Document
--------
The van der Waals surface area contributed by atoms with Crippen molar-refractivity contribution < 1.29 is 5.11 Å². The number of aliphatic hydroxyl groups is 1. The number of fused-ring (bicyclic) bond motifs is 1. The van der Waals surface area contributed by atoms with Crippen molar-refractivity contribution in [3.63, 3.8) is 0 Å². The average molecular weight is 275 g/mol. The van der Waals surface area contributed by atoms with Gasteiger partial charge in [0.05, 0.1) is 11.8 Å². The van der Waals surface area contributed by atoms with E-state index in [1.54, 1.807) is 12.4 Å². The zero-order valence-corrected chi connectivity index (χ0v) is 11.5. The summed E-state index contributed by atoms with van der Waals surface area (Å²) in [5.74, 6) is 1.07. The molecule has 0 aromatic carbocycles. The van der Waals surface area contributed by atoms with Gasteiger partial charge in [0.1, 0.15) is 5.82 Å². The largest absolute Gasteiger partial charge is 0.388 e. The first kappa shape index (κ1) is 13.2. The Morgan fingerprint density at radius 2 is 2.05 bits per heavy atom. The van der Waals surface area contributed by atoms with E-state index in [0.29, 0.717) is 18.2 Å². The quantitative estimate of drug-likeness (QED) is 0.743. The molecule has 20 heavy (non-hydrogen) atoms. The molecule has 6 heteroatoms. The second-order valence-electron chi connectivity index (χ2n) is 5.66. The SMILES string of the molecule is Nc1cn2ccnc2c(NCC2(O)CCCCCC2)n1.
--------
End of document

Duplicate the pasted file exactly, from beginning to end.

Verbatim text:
The van der Waals surface area contributed by atoms with Crippen molar-refractivity contribution < 1.29 is 5.11 Å². The number of aliphatic hydroxyl groups is 1. The number of fused-ring (bicyclic) bond motifs is 1. The van der Waals surface area contributed by atoms with Crippen molar-refractivity contribution in [3.63, 3.8) is 0 Å². The average molecular weight is 275 g/mol. The van der Waals surface area contributed by atoms with Gasteiger partial charge in [0.05, 0.1) is 11.8 Å². The van der Waals surface area contributed by atoms with E-state index in [1.54, 1.807) is 12.4 Å². The zero-order valence-corrected chi connectivity index (χ0v) is 11.5. The summed E-state index contributed by atoms with van der Waals surface area (Å²) in [5.74, 6) is 1.07. The molecule has 0 aromatic carbocycles. The van der Waals surface area contributed by atoms with Gasteiger partial charge in [0.1, 0.15) is 5.82 Å². The largest absolute Gasteiger partial charge is 0.388 e. The first kappa shape index (κ1) is 13.2. The Morgan fingerprint density at radius 2 is 2.05 bits per heavy atom. The van der Waals surface area contributed by atoms with E-state index in [0.29, 0.717) is 18.2 Å². The quantitative estimate of drug-likeness (QED) is 0.743. The molecule has 20 heavy (non-hydrogen) atoms. The molecule has 6 heteroatoms. The second-order valence-electron chi connectivity index (χ2n) is 5.66. The SMILES string of the molecule is Nc1cn2ccnc2c(NCC2(O)CCCCCC2)n1.